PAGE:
Pittsburgh — It’s an interesting quiz to conduct with a Tigers follower.
How many hits has Alex Wilson allowed in his last six relief appearances?
Although the average fan, who has perhaps not found Wilson to be his or her favorite reliever during recent weeks would probably guess at something inflated, the answer is: two.
Unfortunately for Wilson, both hits have been home runs, including one he allowed Thursday, in the ninth inning, to Pittsburgh’s Corey Dickerson, which became the only run in a 1-0 walkoff victory for the Pirates at PNC Park.
“I don’t know what to tell you,” Wilson said afterward in the visitors’ clubhouse. “Ninety-nine times out of 100, that ball’s an out. I feel snakebit.
“I got out of two situations yesterday,” he said, after pitching hitless ball in both games of a doubleheader the Tigers and Pirates split. “Then I made pitches today and I’m just not being rewarded.”
The pitch that ended up as a Dickerson scrapbook entry, and as a brutal blow to Wilson, was an 0-and-1 cutter that Dickerson, a left-handed batter, was able to knock barely into the right-field seats.
It might or might not have been a pitch he should have, or could have, gotten away with in most ballparks. It didn’t matter.
“I’m not here to throw good pitches and lose,” said Wilson, who is carrying an unsustainable 6.59 ERA. “I didn’t do my job.”
Wilson’s spring, since camp in Florida, has been anything but smooth and consistent. Good in one stint, he might be raked, or be wild, in another.
But those last half-dozen turns, at least in his mind, should have treated him to a different fate.
“It seems like when I do come up with a pitch it’s going out of the ballpark,” he said. “I’m not being rewarded right now.”
This was special, this work Michael Fulmer turned in Thursday.
If you were a Pirates hitter sinking into the dirt on either side of home plate, you could expect from Fulmer a four-seam fastball as high as 97. You could take your chances on a low-90s sinking two-seamer.
You could take a futile wave at a hard-breaking slider from 83-87. Or, perhaps, a tumbling change-up might be your invitation to swing and miss, which happened 24 times Thursday as part of Fulmer’s nine strikeouts in six innings.
Fulmer credited catcher James McCann for being a maestro on pitch-selection Thursday.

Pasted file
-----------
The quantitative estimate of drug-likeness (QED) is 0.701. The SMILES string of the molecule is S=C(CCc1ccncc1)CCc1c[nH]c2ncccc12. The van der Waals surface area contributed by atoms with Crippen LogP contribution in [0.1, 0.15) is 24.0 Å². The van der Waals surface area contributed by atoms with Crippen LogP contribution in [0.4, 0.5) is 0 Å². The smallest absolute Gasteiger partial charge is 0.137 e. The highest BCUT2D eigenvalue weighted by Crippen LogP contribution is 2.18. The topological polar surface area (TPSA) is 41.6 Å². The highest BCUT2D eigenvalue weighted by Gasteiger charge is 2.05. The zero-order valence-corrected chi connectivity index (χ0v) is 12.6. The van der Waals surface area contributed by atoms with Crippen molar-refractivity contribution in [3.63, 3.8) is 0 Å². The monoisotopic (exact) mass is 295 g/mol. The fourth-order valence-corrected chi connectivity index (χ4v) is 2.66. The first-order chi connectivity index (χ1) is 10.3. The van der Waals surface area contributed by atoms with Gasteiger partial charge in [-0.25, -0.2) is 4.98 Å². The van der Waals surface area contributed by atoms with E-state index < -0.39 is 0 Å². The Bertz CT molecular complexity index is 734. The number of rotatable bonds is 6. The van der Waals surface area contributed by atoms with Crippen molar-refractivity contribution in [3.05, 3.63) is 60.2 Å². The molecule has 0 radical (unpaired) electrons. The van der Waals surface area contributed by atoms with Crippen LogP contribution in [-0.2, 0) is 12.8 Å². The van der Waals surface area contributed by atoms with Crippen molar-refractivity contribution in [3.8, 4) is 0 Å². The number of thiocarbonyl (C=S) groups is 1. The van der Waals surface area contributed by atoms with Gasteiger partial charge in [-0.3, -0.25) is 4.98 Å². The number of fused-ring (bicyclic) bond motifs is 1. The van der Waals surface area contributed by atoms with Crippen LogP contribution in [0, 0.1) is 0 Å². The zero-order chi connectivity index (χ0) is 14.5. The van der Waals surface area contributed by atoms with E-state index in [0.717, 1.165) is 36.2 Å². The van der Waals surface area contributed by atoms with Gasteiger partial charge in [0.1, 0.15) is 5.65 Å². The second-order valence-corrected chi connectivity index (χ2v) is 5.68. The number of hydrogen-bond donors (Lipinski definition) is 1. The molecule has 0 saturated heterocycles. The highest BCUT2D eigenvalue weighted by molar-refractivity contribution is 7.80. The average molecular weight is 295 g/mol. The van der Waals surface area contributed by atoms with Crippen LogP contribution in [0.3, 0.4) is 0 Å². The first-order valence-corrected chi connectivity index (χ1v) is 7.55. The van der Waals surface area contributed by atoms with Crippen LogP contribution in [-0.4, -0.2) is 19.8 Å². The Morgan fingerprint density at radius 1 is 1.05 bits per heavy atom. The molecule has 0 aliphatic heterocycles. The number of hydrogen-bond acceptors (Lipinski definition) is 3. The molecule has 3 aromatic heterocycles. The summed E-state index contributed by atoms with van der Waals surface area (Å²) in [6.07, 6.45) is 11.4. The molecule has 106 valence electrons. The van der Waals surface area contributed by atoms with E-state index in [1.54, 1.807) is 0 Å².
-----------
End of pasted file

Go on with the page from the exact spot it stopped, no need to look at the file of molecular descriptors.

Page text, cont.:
“Mac did a great job of mixing my four-seam with my two-seam,” said Fulmer, whose ERA dropped to 2.76 as he allowed only four hits and a single walk. “The biggest thing was getting the ball down in the zone.”
Fulmer had only one tense frame Thursday, the sixth.
He allowed a leadoff opposite-field single to left by Adam Frazier, then went 3-and-0 on No. 2 hitter Gregory Polanco.
Polanco obviously planned on getting a fastball as hittable as any Thursday pitch Fulmer was about to offer. He grounded to second base for a double play. The next batter, StarlingMarte, drew Fulmer’s only walk of the day.
There also was an ominous visit to the mound by manager Ron Gardenhire and Tigers trainer Doug Teter. But the problem, Fulmer assured them, was minor and wasn’t going to keep him from finishing six innings, which he did after throwing 99 pitches.
“My hand was cramping up a little,” he said. “Maybe a little dehydrated. I guess I needed more water, or bananas.”
The Tigers had eight hits Thursday, two more than the Pirates.
But none of them came when hitters were begging to score.
In the first, Leonys Martin banged a leadoff triple against the center-field fence. He was stuck at third as Dixon Machado and Miguel Cabrera grounded out to third, and as Nick Castellanos hit a two-out groundball to shortstop.
In the ninth, Cabrera singled to left, then moved to second on Castellanos’ infield single. Jeimer Candelario pinch-ran for Cabrera and moved to third on a walk to Niko Goodrum.
The bases were loaded against Pirates reliever Felipe Vazquez.
The Pirates infield played in for a put-out at the plate. Which they got when McCann hit a shot to Colin Moran at third, who got the force on Candelario at home plate.
Victor Martinez pinch-hit for the pitcher, given that the designated hitter was not used at a National League park, and got jammed by Vazquez. A soft pop-up to first left the bases loaded with two out.
Next up: Jose Iglesias, who blistered a grounder to the left of shortstop Sean Rodriguez. He gloved it deep on the infield and riveted a relay to second to force Goodrum.
The Pirates had gotten their reprieve. Two batters into their half of the ninth, Dickerson followed with his lofted home run to right.
Alex Wilson this season
Earned runs: 10
Home runs: 4